And then the other side is this area of ambiguity. I think it’s this long-term slow burn, the sort of ticking time bomb where families are avoiding having the difficult conversations. Issues build up over time, awkward issues — ownership, money, power responsibilities, roles, boundaries. If they’re not dealt with, then, I think, that topics build up inside people’s heads and inside their minds to the point where it just becomes too difficult to talk about. But when they do finally come out, it’s pretty calamitous, and there’s a real risk of serious fallout because you get multiple members of the family feeling that their expectations aren’t being met and that the assumptions that they’ve been living by for previous years — thinking about the status quo — were all wrong. And then relations can deteriorate pretty dramatically.
So yes, I would say that the variety of emotions in the family system do exacerbate conflict because I think everything’s so raw with family members. We’re all willing to forgive and forget so much more when we’re dealing with a family member, but when we’ve had enough, and we feel just completely outraged by what we see as the unfairness of everything, we’re vulnerable to a huge fallout because it goes right to the heart of the values that we grow up to believe in. And that’s what pushes people into their trenches and when they find it really difficult to get out.
RH: Fantastic. The session that we’re looking forward to in October is looking at how creativity can help in such situations. So Charlotte, how do you use the creative process to help members of family companies when conflicts arise — or how does stimulating creativity and empowering people of all generations and allow them to think differently about themselves and others to allow new ideas to come to the fore or bring about positive change?
Charlotte Dillon (CD): So I felt passionately, having worked in many different countries all over the world with different ages, genders, religions, and families of wealth of all sorts, that we have the same basic emotions underlying a lot of our actions, but we’re all completely individuals, and a lot of this process is about identifying and embracing the uniqueness of each person within the family unit. I mean, creativity as a process helps us to identify a variety of personality traits, if you like, and reflect upon how we communicate to the outside world. So, for example, it can show us how we do things. Our modus operandi. I’ve run many workshops where you’ll have certain personalities in the room, and some people will gather their stuff together and when they feel comfortable with everything that they have in front of them, they then go into the creative action.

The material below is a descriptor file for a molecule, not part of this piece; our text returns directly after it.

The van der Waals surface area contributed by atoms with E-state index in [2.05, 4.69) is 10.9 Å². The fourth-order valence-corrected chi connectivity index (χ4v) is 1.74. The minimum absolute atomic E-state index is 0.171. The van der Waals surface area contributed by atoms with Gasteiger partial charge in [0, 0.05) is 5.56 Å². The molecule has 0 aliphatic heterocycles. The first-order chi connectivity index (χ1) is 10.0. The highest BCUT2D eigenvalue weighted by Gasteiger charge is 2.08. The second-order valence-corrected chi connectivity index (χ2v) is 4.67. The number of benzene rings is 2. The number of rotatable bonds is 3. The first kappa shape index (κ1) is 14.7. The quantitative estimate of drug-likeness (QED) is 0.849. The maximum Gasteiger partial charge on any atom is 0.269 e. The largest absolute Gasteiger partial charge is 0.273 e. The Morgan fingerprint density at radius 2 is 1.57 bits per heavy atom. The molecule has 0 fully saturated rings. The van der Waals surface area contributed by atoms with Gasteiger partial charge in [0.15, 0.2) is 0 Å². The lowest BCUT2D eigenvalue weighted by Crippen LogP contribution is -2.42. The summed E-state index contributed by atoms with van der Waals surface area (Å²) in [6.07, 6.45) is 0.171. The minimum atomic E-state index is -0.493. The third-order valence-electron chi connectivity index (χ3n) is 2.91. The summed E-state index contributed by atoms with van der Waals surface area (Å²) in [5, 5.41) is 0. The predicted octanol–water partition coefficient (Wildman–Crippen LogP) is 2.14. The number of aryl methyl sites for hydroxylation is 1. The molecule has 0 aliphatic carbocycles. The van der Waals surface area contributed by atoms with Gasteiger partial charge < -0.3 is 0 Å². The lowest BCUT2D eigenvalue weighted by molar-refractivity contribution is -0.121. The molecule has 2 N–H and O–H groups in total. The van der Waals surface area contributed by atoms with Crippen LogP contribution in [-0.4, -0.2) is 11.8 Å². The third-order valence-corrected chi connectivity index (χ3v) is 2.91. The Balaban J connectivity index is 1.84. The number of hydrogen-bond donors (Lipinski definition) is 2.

Other people watch others first or consult others first. Or maybe you’re fiercely independent, and you don’t want to listen to instructions. You want to work out yourself. Or there’s intuitive decision-making, you know, being in the moment and going with the flow and reacting to your environment.
So all of these processes, when you do a creative activity, become revealed and can reveal parallels to our behavior at work, in the home, generally throughout our lives. Our modus operandi is revealed, but it can also take us to a place about how we learn, how we absorb information, how we reflect on that information, what excites us, or maybe what scares us or blocks us. You know, when you’re doing creative process, you go through different emotions, and sometimes it’s frustration or disappointments.